At the outset, let us understand what advertising is.
Advertising and Public Relations are not ‘mass media’ in the way that the press, the cinema, radio and TV and the folk media are.
They are not so much mediating technologies for reaching the masses as commercial uses of the mass media to get across persuasive messages to large numbers of customers with the primary purpose of selling products, services and ideas.
Advertising and Public Relations are thus ‘applied’ mass media.
Advertising and Public Relations have indeed been the engines of growth for the mass media since much of the financial support for the development of the technological media has come from business and industry.
Both business and industry need large-scale advertising and public relations to make their wares, strengths and differentiators known in the marketplace.
This has resulted in a certain ‘interdependence’ of the media and business. Further, since other social institutions too (such as politics, education, religion, atheism, agnosticism, science, rationalism, empiricism, and art and culture) need to speak to the public and to publicise their activities, they are required to make use of the media as well.
As a consequence, advertising and public relations have become so closely intermeshed with the mass media that the distinction between the media as public fora and as tools of publicity for business and other social institutions has become gradually blurred.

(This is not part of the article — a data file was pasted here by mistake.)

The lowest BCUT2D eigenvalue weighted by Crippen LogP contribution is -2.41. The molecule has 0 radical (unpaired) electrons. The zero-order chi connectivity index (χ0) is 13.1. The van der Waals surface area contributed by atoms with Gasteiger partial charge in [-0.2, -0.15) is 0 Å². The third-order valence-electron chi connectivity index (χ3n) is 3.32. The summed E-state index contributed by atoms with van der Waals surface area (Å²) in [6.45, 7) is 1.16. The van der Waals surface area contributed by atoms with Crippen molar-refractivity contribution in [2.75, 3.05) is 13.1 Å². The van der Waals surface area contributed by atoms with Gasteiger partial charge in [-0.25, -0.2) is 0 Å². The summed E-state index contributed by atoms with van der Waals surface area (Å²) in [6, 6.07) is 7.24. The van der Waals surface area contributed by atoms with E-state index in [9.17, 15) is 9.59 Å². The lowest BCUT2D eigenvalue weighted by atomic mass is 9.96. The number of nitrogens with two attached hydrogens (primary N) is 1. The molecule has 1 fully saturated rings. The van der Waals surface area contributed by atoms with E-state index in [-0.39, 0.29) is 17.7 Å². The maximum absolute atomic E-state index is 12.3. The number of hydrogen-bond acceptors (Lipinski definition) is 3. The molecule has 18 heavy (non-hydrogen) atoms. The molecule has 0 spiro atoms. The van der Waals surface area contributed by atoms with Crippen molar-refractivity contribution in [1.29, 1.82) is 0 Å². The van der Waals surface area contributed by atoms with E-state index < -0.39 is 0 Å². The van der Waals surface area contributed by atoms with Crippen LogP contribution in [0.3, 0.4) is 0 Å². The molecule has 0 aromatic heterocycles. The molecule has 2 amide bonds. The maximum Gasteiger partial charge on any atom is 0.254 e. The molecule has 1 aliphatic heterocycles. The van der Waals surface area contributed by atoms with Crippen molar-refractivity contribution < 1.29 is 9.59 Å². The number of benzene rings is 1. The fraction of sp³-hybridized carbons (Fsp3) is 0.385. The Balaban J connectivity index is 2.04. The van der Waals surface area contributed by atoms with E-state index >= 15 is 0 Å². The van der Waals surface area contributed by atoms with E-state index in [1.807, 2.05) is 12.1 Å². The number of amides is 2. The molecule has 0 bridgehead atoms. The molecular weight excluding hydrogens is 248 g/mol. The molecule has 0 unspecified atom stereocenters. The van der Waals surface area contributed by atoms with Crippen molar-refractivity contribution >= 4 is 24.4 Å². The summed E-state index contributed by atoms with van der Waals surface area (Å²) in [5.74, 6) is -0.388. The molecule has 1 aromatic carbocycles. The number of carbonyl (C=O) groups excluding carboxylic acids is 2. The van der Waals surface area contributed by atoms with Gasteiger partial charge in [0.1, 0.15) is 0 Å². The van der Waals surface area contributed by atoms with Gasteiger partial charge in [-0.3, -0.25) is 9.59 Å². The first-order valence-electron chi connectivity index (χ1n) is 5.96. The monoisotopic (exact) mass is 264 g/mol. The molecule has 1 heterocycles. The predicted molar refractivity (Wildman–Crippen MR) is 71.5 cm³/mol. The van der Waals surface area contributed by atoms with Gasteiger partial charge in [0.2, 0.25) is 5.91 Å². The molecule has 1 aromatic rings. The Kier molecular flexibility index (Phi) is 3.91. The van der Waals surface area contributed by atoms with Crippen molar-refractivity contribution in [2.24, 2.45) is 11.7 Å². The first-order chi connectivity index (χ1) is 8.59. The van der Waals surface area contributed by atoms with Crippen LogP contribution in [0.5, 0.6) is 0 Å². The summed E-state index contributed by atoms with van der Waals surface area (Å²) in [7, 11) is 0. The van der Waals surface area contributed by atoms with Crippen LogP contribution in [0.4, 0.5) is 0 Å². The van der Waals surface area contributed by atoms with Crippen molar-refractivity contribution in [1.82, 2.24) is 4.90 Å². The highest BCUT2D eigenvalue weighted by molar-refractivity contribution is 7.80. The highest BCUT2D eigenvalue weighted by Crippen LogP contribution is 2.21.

Advertising and Public Relations thus hold the key to understanding both the form and substance of modern mass communication.
Indeed, the history of mass communication has been largely shaped by the needs of advertising and public relations on the part of business, government and other social, political and cultural institutions.
Both advertising and public relations are forms of publicity, but with a difference.
Advertising is paid for, and is direct and explicit: media users for the most part recognize advertisements for what they are, and know who has paid for them, as well as who the sponsors are.
Advertising rates for the various media are in the public domain and so the ‘adspend’ can be calculated.
The source of the advertisement is also known, so is the name of the agency that created or produced it.
Public Relations, however, is subtle and often unrecognized by the general public. It is not paid for directly, and the sponsor is rarely mentioned.
That is largely true for ‘press or media relations,’ ‘advertorials’ and lifestyle/celebrity (or ‘Page Three’) journalism. However, in PR activities such as community services, exhibitions, cultural and sports events, health camps and so on, the sponsor’s name is widely publicized.
An advertisement is thus a public announcement with the avowed purpose not so much to inform as to persuade the public to buy a product, a service or an idea.
According to the Drugs and Magical Remedies (Objectionable Advertisements) Act of 1954, an advertisement includes ‘any notice, circular, label, wrapper, or other document and any announcement made orally or by means of producing or transmitting light, sound or smoke.’
Public Relations, on the other hand, is the ‘deliberate, planned and sustained effort to establish and maintain understanding between an organization and its public.’